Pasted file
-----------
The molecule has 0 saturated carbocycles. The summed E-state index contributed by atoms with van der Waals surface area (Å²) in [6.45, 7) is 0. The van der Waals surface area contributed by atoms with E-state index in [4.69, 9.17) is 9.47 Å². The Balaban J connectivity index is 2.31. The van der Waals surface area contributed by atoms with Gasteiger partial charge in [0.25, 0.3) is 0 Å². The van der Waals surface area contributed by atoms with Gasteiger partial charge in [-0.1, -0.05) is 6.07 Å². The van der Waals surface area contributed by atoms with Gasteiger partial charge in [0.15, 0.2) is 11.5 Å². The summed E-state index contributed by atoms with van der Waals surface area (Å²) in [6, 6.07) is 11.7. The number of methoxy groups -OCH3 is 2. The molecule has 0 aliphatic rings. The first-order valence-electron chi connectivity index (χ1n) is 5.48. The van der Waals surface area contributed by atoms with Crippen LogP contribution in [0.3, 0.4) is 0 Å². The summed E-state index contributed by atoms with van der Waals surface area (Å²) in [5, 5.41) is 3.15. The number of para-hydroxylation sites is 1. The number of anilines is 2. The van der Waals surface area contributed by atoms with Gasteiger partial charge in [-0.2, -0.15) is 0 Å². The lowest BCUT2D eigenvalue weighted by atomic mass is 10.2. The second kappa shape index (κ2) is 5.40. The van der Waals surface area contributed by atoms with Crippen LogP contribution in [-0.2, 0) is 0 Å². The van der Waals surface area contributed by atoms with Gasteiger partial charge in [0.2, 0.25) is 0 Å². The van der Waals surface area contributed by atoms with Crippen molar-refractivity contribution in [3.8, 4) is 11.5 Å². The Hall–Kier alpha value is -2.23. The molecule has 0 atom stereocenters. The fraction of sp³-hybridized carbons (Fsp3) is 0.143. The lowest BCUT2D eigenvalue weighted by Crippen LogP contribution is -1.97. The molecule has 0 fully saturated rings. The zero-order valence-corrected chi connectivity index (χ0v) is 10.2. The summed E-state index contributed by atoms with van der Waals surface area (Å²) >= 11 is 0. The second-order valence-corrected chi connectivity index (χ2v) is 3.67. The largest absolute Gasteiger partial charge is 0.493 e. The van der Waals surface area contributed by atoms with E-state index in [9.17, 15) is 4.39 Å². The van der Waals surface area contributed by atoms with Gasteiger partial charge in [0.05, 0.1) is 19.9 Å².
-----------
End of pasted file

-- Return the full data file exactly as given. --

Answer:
The molecule has 0 saturated carbocycles. The summed E-state index contributed by atoms with van der Waals surface area (Å²) in [6.45, 7) is 0. The van der Waals surface area contributed by atoms with E-state index in [4.69, 9.17) is 9.47 Å². The Balaban J connectivity index is 2.31. The van der Waals surface area contributed by atoms with Gasteiger partial charge in [0.25, 0.3) is 0 Å². The van der Waals surface area contributed by atoms with Gasteiger partial charge in [-0.1, -0.05) is 6.07 Å². The van der Waals surface area contributed by atoms with Gasteiger partial charge in [0.15, 0.2) is 11.5 Å². The summed E-state index contributed by atoms with van der Waals surface area (Å²) in [6, 6.07) is 11.7. The number of methoxy groups -OCH3 is 2. The molecule has 0 aliphatic rings. The first-order valence-electron chi connectivity index (χ1n) is 5.48. The van der Waals surface area contributed by atoms with Crippen LogP contribution in [0.3, 0.4) is 0 Å². The summed E-state index contributed by atoms with van der Waals surface area (Å²) in [5, 5.41) is 3.15. The number of para-hydroxylation sites is 1. The number of anilines is 2. The van der Waals surface area contributed by atoms with Gasteiger partial charge in [-0.2, -0.15) is 0 Å². The lowest BCUT2D eigenvalue weighted by atomic mass is 10.2. The second kappa shape index (κ2) is 5.40. The van der Waals surface area contributed by atoms with Crippen LogP contribution in [-0.2, 0) is 0 Å². The van der Waals surface area contributed by atoms with Gasteiger partial charge in [0.2, 0.25) is 0 Å². The van der Waals surface area contributed by atoms with Crippen molar-refractivity contribution in [3.8, 4) is 11.5 Å². The Hall–Kier alpha value is -2.23. The molecule has 0 atom stereocenters. The fraction of sp³-hybridized carbons (Fsp3) is 0.143. The lowest BCUT2D eigenvalue weighted by Crippen LogP contribution is -1.97. The molecule has 0 fully saturated rings. The zero-order valence-corrected chi connectivity index (χ0v) is 10.2. The summed E-state index contributed by atoms with van der Waals surface area (Å²) >= 11 is 0. The second-order valence-corrected chi connectivity index (χ2v) is 3.67. The largest absolute Gasteiger partial charge is 0.493 e. The van der Waals surface area contributed by atoms with E-state index in [9.17, 15) is 4.39 Å². The van der Waals surface area contributed by atoms with Gasteiger partial charge in [0.05, 0.1) is 19.9 Å².